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Treatment & Management of Eye Disease

The doctors at B-Town Eyecare are experienced in the diagnosis, treatment, and management of ocular diseases. The following are explanations for some common eye diseases. In addition, we have included photos from our doctors’ personal encounters with patients! Whatever your medical needs, our doctors have the experience and knowledge assist with the preservation of your vision and the health of your eyes.

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Dry Eye Syndrome

Dry Eye Syndrome

Dry Eye Syndrome occurs when the production of tears is reduced or the quality of the tear film is poor. It is often a chronic problem and associated with many systemic health issues. Symptoms include irritation, redness, burning, contact lens intolerance and blurred vision. Use of artificial lubricants or prescription medications can alleviate these symptoms. Sometimes this mode of treatment is not enough, and small collagen or silicone plugs can be placed in the drainage ducts (puncta) of the eye in order to allow for retention of the natural tears. This routine procedure can often result in significant relief from Dry Eye Syndrome. Ask Dr. Bansal about this and other treatment options for dry eye, including Restasis.

Keratoconus

Keratoconus

Keratoconus

Keratoconus is an eye condition which causes the dome shaped cornea (the window of the eye) to become thin and irregularly shaped. Often the misshapen cornea looks like a cone, hence the name kerato (meaning cornea) conus (cone shaped). The onset of Keratoconus is typically after puberty and progression is usually slow. Symptoms include blurring of vision both with and without the use of prescription correction. This blur can often times be corrected with the use of gas permeable lenses (RGPs). These specialty lenses are fit to hug the irregular curvature of the cornea without causing any additional damage. Advanced cases of Keratoconus require surgical intervention. The most common treatment is corneal transplantation. A new procedure called corneal crosslinking, however, has shown promising results for slowing the progression of Keratoconus by increasing the overall integrity of the corneal tissue.

 

Pterygium

Pterygium

Pterygium

Pterygium is a noncancerous growth of the clear tissue which covers the white part of the eye. This growth is seen as a triangular shaped membrane which infringes on the edge of the cornea. Chronic UV exposure and dryness are often factors contributing to the development of a Pterygium. Symptoms can include redness, irritation, foreign body sensation and in advanced cases distortion of vision. Pterygium should be monitored yearly and can be removed surgically to improve cosmetic appearance and vision.

 

 

Cataract

Cataract

Cataract

Cataract formation often results from aging and UV exposure. Certain medications, systemic illness such as diabetes, and smoking can also contribute to the development of cataracts. This change in the eye is observed when looking at the lens, which is a structure positioned behind the colored part of the eye. When a cataract forms the lens can become yellow or have dot or spoke shaped obstructions. A cataract usually progresses very slowly, however with certain health issues, cataracts can progress more rapidly. Symptoms include blurred vision, increased glare, reduced color perception, and light sensitivity. When a cataract becomes fully mature it is often removed surgically and vision is fully restored.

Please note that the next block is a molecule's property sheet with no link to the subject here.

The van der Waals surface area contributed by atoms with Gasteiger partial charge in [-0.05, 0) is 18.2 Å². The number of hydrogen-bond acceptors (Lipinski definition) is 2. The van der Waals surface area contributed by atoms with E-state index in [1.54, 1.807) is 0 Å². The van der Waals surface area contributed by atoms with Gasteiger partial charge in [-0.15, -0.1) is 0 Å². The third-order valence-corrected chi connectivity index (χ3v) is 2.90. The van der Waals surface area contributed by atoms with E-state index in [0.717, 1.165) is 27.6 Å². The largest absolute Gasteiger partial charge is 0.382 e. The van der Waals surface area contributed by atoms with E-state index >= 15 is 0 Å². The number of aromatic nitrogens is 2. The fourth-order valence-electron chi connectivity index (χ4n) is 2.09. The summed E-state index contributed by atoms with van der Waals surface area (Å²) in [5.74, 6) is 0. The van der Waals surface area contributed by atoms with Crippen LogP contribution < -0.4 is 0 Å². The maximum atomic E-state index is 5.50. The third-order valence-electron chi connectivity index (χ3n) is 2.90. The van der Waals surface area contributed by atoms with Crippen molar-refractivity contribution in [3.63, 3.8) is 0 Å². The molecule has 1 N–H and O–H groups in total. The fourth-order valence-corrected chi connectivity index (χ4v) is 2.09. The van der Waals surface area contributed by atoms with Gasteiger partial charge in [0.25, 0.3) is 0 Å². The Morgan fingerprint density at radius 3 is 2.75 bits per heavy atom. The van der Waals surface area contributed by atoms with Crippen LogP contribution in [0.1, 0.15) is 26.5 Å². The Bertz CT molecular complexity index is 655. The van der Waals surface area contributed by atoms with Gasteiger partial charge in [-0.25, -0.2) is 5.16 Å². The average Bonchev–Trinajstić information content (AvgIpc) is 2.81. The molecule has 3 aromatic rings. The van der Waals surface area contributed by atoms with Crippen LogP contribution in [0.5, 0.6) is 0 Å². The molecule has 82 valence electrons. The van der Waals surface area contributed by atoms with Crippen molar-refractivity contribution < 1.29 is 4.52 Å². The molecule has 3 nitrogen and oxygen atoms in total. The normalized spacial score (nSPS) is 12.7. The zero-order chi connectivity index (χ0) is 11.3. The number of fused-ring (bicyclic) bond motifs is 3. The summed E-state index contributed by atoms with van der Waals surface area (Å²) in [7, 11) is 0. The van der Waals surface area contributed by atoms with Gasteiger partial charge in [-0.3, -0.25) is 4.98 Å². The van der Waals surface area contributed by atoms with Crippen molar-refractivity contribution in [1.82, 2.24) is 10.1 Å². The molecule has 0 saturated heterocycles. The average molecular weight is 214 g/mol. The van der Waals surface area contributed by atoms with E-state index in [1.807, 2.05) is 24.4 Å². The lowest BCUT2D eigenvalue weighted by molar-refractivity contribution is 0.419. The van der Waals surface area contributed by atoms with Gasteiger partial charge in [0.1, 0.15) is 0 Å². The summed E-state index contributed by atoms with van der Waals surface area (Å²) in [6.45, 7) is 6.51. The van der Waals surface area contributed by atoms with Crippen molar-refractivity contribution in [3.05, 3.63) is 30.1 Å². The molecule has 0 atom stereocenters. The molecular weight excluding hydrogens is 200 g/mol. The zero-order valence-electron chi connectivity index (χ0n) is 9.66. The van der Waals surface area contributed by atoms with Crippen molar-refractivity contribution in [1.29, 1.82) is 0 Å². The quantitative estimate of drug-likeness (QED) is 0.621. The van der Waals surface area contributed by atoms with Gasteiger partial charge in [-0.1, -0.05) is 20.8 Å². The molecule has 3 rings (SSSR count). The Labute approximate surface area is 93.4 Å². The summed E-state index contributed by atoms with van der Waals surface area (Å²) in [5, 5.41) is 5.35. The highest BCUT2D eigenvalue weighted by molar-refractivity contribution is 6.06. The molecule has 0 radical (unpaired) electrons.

Diabetic Retinopathy

Diabetic Retinopathy

Diabetic Retinopathy

Diabetic Retinopathy is a condition that can occur when an individual’s blood sugar level remains high or uncontrolled for long periods of time. This elevation in blood sugar results in weakening of the blood vessel wall. Eventually, these vessels can leak fluid and blood into the retina (the tissue in the back of the eye). The resulting damage can lead to blurred vision but oftentimes individuals with diabetic retinopathy do not have any symptoms. Some leakages will resolve spontaneously with improved management of blood sugar while others require surgical intervention. It is therefore recommended that individuals with Type I and Type II diabetes have their eyes examined on an annual basis to reduce the risk for development of diabetic retinopathy.

 

 

Macular Degeneration

Macular Degeneration

Macular Degeneration

Macular Degeneration is a medical condition which often leads to central vision loss in adults over the age of fifty. It affects the retina which is located in the back of the eye. Symptoms include difficulty reading, seeing faces, and distinguishing detail. In the early stages of macular degeneration, yellow deposits called drusen form between the retina and the underlying vascular tissue called the choroid. This is referred to as dry macular degeneration. Some cases of macular degeneration progress further as blood vessels form and leak fluid into the retina. This is referred to as wet macular degeneration. Light eyed, fair skinned, female Caucasians are in a higher risk group for the development of macular degeneration. Cardiovascular disease and a history of smoking can also be contributing factors. Macular degeneration is often manage with lifestyle changes, vitamin supplementation, and surgical intervention. Prevention of this condition, however, is key. UV protection, a diet rich in antioxidants, and an overall healthy lifestyle can greatly reduce risk for development of macular degeneration in the future.

 

These are examples of some common cases of ocular disease. If you have other health issues, your primary care doctor may advise you to have a comprehensive dilated eye exam performed by an eye specialist. We encourage you to contact our office and we will work with your primary care provider to get you taken care of.

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